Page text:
“Why have you forsaken me?”

At the Church of the Holy Sepulchre in Jerusalem, marking the spot where, according to an early tradition, Jesus was crucified.

Last year, when I did a seven-last-words Lenten sermon series, I struggled with Jesus’ “cry of dereliction” from Psalm 22: “My God, my God, why have you forsaken me?” What exactly did he mean by it? Had Jesus simply found some scripture that expressed what he was feeling? Was he who was without sin expressing solidarity with sinful humanity for whom he died? Was he quoting verse 1 but wanting his hearers to recall the entire psalm—which ends on a loud note of vindication and hope? Or had God indeed abandoned him—and what exactly would that look like, since God is triune? Would it be possible for God the Father to separate himself from God the Son in this way?

To me, these answers are not straightforward. But I’m with Adam Hamilton, who rejects at least one possible answer.

Some have explained Jesus’ words by suggesting that at that moment God placed upon him the sins of the world and then was forced to turn away because a holy God cannot look upon sin. I find this a wholly inadequate explanation—it takes too literal a view of Jesus bearing the sins of humanity on the cross. What exactly would God have placed on Jesus? What would it have looked like? More importantly, would the Father really have looked away from his Son at the moment of Jesus’ greatest saving act? This seems unthinkable. I believe it more likely that God never removed his gaze from Jesus during those hours on the cross. God the Father suffered with the Son.[†]

[†] Adam Hamilton, 24 Hours That Changed the World (Nashville: Abingdon, 2009), 108.

2 thoughts on ““Why have you forsaken me?””

  1. Well, I don’t claim to fully know the answer to this question myself (obviously). I do note, however, that “He who knew no sin became sin for us.” Also, “cursed is any man that hangs upon a tree.” I certainly don’t know what such a thing as taking on our sins would “look like” (as though anything so spiritual would need any “manifestation”). But we should recall the Old Testament example of the goat on whom the sins of the people were placed, and then the goat was sent “outside the camp” and abandoned. The ultimate reason we have to die is because we have sinned (“for the wages of sin is death”). So it is not obvious to me, at any rate, that there is no truth to saying Jesus “took on our sins.”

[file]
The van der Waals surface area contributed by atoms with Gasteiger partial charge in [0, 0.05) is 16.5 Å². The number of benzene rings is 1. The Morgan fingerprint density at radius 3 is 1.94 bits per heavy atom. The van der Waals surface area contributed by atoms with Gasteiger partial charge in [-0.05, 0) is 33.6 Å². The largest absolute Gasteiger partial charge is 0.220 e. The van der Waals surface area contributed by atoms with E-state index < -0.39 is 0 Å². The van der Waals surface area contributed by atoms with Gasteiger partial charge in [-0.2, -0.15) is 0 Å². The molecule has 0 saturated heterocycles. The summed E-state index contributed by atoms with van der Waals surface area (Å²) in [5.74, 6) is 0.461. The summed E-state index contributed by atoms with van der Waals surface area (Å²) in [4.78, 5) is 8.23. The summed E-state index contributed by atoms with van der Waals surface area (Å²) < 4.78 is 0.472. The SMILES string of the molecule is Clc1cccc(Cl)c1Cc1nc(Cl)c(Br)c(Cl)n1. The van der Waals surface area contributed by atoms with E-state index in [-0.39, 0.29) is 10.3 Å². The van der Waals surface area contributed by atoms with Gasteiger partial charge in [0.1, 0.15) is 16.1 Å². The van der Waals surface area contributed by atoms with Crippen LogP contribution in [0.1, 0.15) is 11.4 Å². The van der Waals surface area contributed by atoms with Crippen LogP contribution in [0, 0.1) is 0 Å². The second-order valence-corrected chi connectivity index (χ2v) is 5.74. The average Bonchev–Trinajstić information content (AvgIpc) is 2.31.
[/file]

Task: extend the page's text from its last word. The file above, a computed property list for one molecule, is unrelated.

Jesus did say that God had “abandoned him.” (David, though speaking truth as to himself also, was likely as well “prophesying” what Jesus would ultimately say–as much of the Old Testament “prefigures” Christ [as with the goat].) Of course, that can mean more than one thing–he could have been speaking, in his “human-ness,” that he FELT abandoned, based on what was happening to him. However, again, it is not obvious that there was not some “spiritual” abandonment, which would have certainly been much harder to bear, and which would have made the sacrifice he was making even more momentous and astounding.

    Can God momentarily “divide himself asunder”? Well, there are a whole lot of other “astounding” things which God can do that we can’t fathom, like “becoming a man,” and suffering the pangs of being a man, in the first instance. We don’t know what the “three-in-one” “looks like” in the first place. But if God the Father could “turn his back” on his Son at the moment of “taking on our sins,” that hardly suggests to me that God the Father did not “suffer” at that moment as well. I once read some respected Reformed theologian say that God the Father could not suffer because God is perfect. What a bunch of bunk! I think that if for any reason I was ever to have to tell one of my children that they had to leave home, it would hurt me, possibly even more than it would hurt them. I would be “imperfect” NOT to feel pain!

    So, perhaps it can be said that because Christ “became sin,” this separated Him from his Father–he had to “die.” Once the blood sacrifice had been made, however, there was no longer any room for wrath or punishment, and he rose victorious.

    Those are my thoughts.

    1. He certainly doesn’t mean to say that Jesus _didn’t_ take on the sins of the world—just that there might not have been a moment when the Father said, “Before you were my beloved Son; now you are nothing but pure sin to me, and I can have nothing to do with you.” (I don’t know. Ask him!)

      I agree with his main point, which is wondering how God could “look away” during this supreme act of love—which is when God in Christ bore the sins of the world? We can say that God the Father “abandoned” Jesus to the cross—for that’s how Jesus probably experienced it and at least that’s the way the world perceived it—without imagining that God the Father disconnected himself from his Son… or didn’t experience what his Son experienced. It’s not clear that that’s possible, theologically, but I don’t know. Honestly, I don’t know. I’m happy to be proven wrong, but the Bible doesn’t give us enough information.

      But I’m with you on the doctrine of God’s “impassability.” That means that God can’t suffer. It’s well within the boundaries of orthodox theology, but it’s not clear to me how it gibes with the Bible. What’s at stake in saying that God doesn’t suffer? Are we worried that suffering would somehow _change_ God’s character, such that he would no longer be the perfectly loving God that he is? I don’t think that one implies the other.

      But go to theology school sometime… You’ll see that these types of questions have preoccupied theologians for two millennia.

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